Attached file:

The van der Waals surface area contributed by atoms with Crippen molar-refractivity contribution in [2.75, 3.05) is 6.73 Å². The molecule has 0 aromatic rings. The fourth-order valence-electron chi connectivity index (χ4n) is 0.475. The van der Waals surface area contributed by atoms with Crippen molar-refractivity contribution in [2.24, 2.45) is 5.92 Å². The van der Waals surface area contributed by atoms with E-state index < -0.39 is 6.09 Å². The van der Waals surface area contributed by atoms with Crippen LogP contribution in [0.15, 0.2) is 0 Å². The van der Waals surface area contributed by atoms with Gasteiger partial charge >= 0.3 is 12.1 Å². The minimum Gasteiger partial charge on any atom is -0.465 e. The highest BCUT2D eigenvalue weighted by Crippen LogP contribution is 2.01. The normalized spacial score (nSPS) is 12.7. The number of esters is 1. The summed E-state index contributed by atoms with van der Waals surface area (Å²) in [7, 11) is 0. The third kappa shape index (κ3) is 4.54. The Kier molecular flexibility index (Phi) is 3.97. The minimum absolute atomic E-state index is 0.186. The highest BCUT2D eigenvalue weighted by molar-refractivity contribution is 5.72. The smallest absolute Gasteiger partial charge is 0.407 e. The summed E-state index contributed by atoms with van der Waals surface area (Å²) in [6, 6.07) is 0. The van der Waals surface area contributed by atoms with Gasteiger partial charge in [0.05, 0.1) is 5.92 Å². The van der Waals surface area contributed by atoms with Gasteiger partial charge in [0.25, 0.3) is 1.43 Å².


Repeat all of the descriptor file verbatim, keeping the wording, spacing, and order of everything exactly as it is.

The van der Waals surface area contributed by atoms with Crippen molar-refractivity contribution in [2.75, 3.05) is 6.73 Å². The molecule has 0 aromatic rings. The fourth-order valence-electron chi connectivity index (χ4n) is 0.475. The van der Waals surface area contributed by atoms with Crippen molar-refractivity contribution in [2.24, 2.45) is 5.92 Å². The van der Waals surface area contributed by atoms with E-state index < -0.39 is 6.09 Å². The van der Waals surface area contributed by atoms with Crippen LogP contribution in [0.15, 0.2) is 0 Å². The van der Waals surface area contributed by atoms with Gasteiger partial charge >= 0.3 is 12.1 Å². The minimum Gasteiger partial charge on any atom is -0.465 e. The highest BCUT2D eigenvalue weighted by Crippen LogP contribution is 2.01. The normalized spacial score (nSPS) is 12.7. The number of esters is 1. The summed E-state index contributed by atoms with van der Waals surface area (Å²) in [7, 11) is 0. The third kappa shape index (κ3) is 4.54. The Kier molecular flexibility index (Phi) is 3.97. The minimum absolute atomic E-state index is 0.186. The highest BCUT2D eigenvalue weighted by molar-refractivity contribution is 5.72. The smallest absolute Gasteiger partial charge is 0.407 e. The summed E-state index contributed by atoms with van der Waals surface area (Å²) in [6, 6.07) is 0. The van der Waals surface area contributed by atoms with Gasteiger partial charge in [0.05, 0.1) is 5.92 Å². The van der Waals surface area contributed by atoms with Gasteiger partial charge in [0.25, 0.3) is 1.43 Å².